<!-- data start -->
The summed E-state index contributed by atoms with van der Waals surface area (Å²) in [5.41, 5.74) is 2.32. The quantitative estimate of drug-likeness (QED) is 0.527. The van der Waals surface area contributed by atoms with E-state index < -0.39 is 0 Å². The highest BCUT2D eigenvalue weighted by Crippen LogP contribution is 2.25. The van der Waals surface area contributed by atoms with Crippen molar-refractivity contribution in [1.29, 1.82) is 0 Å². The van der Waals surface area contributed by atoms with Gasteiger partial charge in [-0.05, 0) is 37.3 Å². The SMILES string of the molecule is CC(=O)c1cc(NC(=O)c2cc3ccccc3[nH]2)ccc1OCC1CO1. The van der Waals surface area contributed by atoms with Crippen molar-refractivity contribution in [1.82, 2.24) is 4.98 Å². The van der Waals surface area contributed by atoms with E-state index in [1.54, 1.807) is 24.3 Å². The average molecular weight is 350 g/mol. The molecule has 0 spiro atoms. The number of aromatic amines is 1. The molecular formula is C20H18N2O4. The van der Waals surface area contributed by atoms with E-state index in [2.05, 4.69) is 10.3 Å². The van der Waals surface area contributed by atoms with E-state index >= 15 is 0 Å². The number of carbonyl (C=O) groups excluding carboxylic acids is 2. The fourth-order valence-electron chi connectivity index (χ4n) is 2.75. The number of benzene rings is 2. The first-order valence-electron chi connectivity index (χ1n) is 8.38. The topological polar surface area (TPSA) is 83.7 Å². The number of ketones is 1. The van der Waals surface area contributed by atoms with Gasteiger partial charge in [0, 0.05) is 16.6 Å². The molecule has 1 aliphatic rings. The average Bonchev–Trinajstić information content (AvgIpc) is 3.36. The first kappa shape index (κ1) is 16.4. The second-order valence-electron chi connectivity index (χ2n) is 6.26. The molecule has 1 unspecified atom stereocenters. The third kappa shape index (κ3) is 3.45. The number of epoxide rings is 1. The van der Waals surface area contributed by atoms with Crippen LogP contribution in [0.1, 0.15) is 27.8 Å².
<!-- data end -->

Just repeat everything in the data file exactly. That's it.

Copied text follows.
The summed E-state index contributed by atoms with van der Waals surface area (Å²) in [5.41, 5.74) is 2.32. The quantitative estimate of drug-likeness (QED) is 0.527. The van der Waals surface area contributed by atoms with E-state index < -0.39 is 0 Å². The highest BCUT2D eigenvalue weighted by Crippen LogP contribution is 2.25. The van der Waals surface area contributed by atoms with Crippen molar-refractivity contribution in [1.29, 1.82) is 0 Å². The van der Waals surface area contributed by atoms with Gasteiger partial charge in [-0.05, 0) is 37.3 Å². The SMILES string of the molecule is CC(=O)c1cc(NC(=O)c2cc3ccccc3[nH]2)ccc1OCC1CO1. The van der Waals surface area contributed by atoms with Crippen molar-refractivity contribution in [1.82, 2.24) is 4.98 Å². The van der Waals surface area contributed by atoms with E-state index in [1.54, 1.807) is 24.3 Å². The average molecular weight is 350 g/mol. The molecule has 0 spiro atoms. The number of aromatic amines is 1. The molecular formula is C20H18N2O4. The van der Waals surface area contributed by atoms with E-state index in [2.05, 4.69) is 10.3 Å². The van der Waals surface area contributed by atoms with E-state index >= 15 is 0 Å². The number of carbonyl (C=O) groups excluding carboxylic acids is 2. The fourth-order valence-electron chi connectivity index (χ4n) is 2.75. The number of benzene rings is 2. The first-order valence-electron chi connectivity index (χ1n) is 8.38. The topological polar surface area (TPSA) is 83.7 Å². The number of ketones is 1. The van der Waals surface area contributed by atoms with Gasteiger partial charge in [0, 0.05) is 16.6 Å². The molecule has 1 aliphatic rings. The average Bonchev–Trinajstić information content (AvgIpc) is 3.36. The first kappa shape index (κ1) is 16.4. The second-order valence-electron chi connectivity index (χ2n) is 6.26. The molecule has 1 unspecified atom stereocenters. The third kappa shape index (κ3) is 3.45. The number of epoxide rings is 1. The van der Waals surface area contributed by atoms with Crippen LogP contribution in [0.1, 0.15) is 27.8 Å².